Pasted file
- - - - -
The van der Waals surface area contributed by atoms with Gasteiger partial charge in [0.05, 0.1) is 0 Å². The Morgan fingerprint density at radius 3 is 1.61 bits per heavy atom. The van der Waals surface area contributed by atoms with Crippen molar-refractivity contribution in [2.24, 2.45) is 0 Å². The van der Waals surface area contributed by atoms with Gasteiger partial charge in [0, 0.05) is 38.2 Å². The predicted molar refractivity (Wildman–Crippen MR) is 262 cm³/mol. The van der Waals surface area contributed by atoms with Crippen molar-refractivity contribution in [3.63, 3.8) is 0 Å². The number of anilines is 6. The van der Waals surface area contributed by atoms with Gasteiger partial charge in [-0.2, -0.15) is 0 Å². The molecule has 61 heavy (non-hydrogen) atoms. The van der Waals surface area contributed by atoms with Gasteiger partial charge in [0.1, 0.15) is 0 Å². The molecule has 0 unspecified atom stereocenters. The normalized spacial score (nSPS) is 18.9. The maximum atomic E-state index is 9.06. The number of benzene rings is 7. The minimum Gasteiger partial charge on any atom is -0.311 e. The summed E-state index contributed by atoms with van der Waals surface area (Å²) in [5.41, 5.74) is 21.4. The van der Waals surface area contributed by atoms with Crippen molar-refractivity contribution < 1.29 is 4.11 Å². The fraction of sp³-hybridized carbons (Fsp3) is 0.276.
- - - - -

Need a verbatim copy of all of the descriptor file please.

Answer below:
The van der Waals surface area contributed by atoms with Gasteiger partial charge in [0.05, 0.1) is 0 Å². The Morgan fingerprint density at radius 3 is 1.61 bits per heavy atom. The van der Waals surface area contributed by atoms with Crippen molar-refractivity contribution in [2.24, 2.45) is 0 Å². The van der Waals surface area contributed by atoms with Gasteiger partial charge in [0, 0.05) is 38.2 Å². The predicted molar refractivity (Wildman–Crippen MR) is 262 cm³/mol. The van der Waals surface area contributed by atoms with Crippen molar-refractivity contribution in [3.63, 3.8) is 0 Å². The number of anilines is 6. The van der Waals surface area contributed by atoms with Gasteiger partial charge in [-0.2, -0.15) is 0 Å². The molecule has 61 heavy (non-hydrogen) atoms. The van der Waals surface area contributed by atoms with Gasteiger partial charge in [0.1, 0.15) is 0 Å². The molecule has 0 unspecified atom stereocenters. The normalized spacial score (nSPS) is 18.9. The maximum atomic E-state index is 9.06. The number of benzene rings is 7. The minimum Gasteiger partial charge on any atom is -0.311 e. The summed E-state index contributed by atoms with van der Waals surface area (Å²) in [5.41, 5.74) is 21.4. The van der Waals surface area contributed by atoms with Crippen molar-refractivity contribution < 1.29 is 4.11 Å². The fraction of sp³-hybridized carbons (Fsp3) is 0.276.